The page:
A bunion is a bone and soft tissue deformity of the foot that can cause constant or relapsing pain and inflammation. The term bunion means bump, which describes its characteristic appearance on the big or little toe side of the foot, at the base of the toe.
The number one complaint a bunion sufferer has is pain and irritation. The pain is caused by inflammation that is occurring around the tissues of the toe joint, which are being progressively stretched as the bones shift out of position. A bunion may also rub against a tight shoe, creating further irritation.
As with any foot pain, it is best to seek medical care. In addition, here are some tips that can help reduce bunion pain:
- Start with a soak. A cool foot soak is an easy way to soothe sore, irritated feet. If you don't have a foot spa at home, any clean basin will do. Pour a few tablespoons of Epsom salt or your favorite bath salts into the basin and fill with cool or lukewarm water, enough to cover the ankles. Epsom salt can easily be found anywhere first aid supplies are sold. Soak anywhere from 5 to 15 minutes.
- Stretch your toe. Stretching exercises are a great way to address sore joints -- and this includes toes, too. While seated comfortably, use a strap (or your hands if you're flexible) to grasp your toe. Gently pull the toe through a comfortable range of motion. Hold for 30 seconds and repeat a few more times. Try gently stretching the toe away from the next toe, also holding for 30 seconds and repeating. For example, if you have a bunion on the big toe side, grasp your big toe and stretch it away from the second toe. Discontinue any stretching if pain worsens.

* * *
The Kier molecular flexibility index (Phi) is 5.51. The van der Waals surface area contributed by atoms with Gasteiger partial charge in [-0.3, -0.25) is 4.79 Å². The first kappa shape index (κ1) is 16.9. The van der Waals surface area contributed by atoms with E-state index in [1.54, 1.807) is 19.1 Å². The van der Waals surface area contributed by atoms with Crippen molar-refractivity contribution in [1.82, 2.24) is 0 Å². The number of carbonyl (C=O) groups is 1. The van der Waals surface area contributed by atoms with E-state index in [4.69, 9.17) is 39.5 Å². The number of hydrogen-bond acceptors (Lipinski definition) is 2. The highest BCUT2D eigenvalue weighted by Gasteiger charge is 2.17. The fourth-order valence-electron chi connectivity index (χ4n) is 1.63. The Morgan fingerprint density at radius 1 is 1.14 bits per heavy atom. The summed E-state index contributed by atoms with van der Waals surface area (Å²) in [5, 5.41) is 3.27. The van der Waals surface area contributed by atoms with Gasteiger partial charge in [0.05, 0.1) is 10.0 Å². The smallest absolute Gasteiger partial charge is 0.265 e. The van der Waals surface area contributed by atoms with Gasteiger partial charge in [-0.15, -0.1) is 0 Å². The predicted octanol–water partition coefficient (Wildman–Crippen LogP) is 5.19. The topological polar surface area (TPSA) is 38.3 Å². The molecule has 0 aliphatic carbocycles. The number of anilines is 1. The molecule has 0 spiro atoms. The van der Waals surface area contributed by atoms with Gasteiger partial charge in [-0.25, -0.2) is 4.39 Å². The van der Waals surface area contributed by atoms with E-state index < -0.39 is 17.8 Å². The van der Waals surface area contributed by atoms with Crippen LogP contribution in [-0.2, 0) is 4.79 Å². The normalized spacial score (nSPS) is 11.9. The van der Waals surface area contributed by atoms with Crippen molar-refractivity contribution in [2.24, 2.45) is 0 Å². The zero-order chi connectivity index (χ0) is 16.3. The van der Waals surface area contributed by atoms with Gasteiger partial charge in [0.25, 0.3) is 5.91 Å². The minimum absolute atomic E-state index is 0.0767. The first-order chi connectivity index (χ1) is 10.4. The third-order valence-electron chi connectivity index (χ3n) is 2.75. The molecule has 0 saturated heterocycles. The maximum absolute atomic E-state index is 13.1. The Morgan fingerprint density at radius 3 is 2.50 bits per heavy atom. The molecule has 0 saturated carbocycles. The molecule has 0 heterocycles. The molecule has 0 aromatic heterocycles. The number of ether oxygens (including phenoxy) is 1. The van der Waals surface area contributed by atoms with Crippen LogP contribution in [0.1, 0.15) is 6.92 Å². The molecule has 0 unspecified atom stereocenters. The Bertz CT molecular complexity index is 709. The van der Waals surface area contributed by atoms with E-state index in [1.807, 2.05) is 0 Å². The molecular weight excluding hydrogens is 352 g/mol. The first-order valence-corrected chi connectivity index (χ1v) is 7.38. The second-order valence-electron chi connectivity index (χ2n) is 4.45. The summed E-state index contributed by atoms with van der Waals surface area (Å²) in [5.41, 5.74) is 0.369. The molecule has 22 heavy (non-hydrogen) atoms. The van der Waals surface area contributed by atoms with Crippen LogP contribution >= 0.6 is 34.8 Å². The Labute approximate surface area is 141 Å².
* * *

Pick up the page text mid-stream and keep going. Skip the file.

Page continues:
- Apply a topical analgesic. There are a variety of topical pain relief gels and creams available at stores and online. Many of these products contain menthol or similar ingredients that cause a cooling sensation. Some products contain capsaicin, a compound derived from chili peppers that temporarily blocks pain signals to areas where it is applied. One popular product with capsaicin is Zostrix (compare prices).
- Try a bunion relief splint or toe spacer. There are a few different bunion relief devices that can help reduce pain and inflammation, mainly by reducing stress on the toe joint (metatarsophalangeal joint). See 5 Products for Bunions for more information about these products and links to compare online prices.
- Try new shoes. Having your feet sized isn't just for kids. Our feet may change in size throughout our lives and it's a good idea to measure your feet -- not just for length, but width as well. A bunion usually leads to a gradual widening of the forefoot, unfortunately requiring a wider size shoe for comfort. When you think of dress shoes for bunion feet, you may picture those old-style orthopedic shoes -- but rest assured, there are many more fashionable styles to choose from. Try searching large online stores, such as Zappos.com, to see an array of wider sizes. There are also a variety of styles of athletic shoes that are ideal for feet with bunions. If you have a favorite pair of shoes that are too tight over your bunion, you can also have that area stretched at a shoe repair or leather repair store. If you find that wider shoes provide comfort in the forefoot area where the bunion is but are too wide in the heel area, try adding a 3/4 length arch support to your shoe to improve fit.